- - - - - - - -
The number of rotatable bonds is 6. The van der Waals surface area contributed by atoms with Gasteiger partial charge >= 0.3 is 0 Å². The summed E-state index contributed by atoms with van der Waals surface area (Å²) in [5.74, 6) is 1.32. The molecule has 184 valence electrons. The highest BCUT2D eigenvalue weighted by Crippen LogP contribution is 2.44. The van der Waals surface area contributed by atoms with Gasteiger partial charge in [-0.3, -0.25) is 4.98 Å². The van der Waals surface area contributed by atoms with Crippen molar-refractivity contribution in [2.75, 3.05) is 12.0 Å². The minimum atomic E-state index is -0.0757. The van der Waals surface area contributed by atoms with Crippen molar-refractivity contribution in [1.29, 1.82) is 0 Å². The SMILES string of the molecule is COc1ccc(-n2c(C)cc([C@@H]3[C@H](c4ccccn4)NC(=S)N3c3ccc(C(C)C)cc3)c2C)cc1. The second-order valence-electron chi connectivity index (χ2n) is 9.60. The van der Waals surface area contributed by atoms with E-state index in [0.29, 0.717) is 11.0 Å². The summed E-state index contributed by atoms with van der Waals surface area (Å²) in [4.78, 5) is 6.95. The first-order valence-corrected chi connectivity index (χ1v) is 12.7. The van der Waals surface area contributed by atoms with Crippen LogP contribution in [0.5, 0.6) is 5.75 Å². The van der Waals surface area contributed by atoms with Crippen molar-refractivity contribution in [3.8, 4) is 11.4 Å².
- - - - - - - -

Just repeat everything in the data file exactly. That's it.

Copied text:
The number of rotatable bonds is 6. The van der Waals surface area contributed by atoms with Gasteiger partial charge >= 0.3 is 0 Å². The summed E-state index contributed by atoms with van der Waals surface area (Å²) in [5.74, 6) is 1.32. The molecule has 184 valence electrons. The highest BCUT2D eigenvalue weighted by Crippen LogP contribution is 2.44. The van der Waals surface area contributed by atoms with Gasteiger partial charge in [-0.3, -0.25) is 4.98 Å². The van der Waals surface area contributed by atoms with Crippen molar-refractivity contribution in [2.75, 3.05) is 12.0 Å². The minimum atomic E-state index is -0.0757. The van der Waals surface area contributed by atoms with Crippen molar-refractivity contribution in [1.29, 1.82) is 0 Å². The SMILES string of the molecule is COc1ccc(-n2c(C)cc([C@@H]3[C@H](c4ccccn4)NC(=S)N3c3ccc(C(C)C)cc3)c2C)cc1. The second-order valence-electron chi connectivity index (χ2n) is 9.60. The van der Waals surface area contributed by atoms with E-state index in [0.29, 0.717) is 11.0 Å². The summed E-state index contributed by atoms with van der Waals surface area (Å²) in [4.78, 5) is 6.95. The first-order valence-corrected chi connectivity index (χ1v) is 12.7. The van der Waals surface area contributed by atoms with Crippen LogP contribution in [0.5, 0.6) is 5.75 Å². The van der Waals surface area contributed by atoms with Crippen molar-refractivity contribution in [3.8, 4) is 11.4 Å².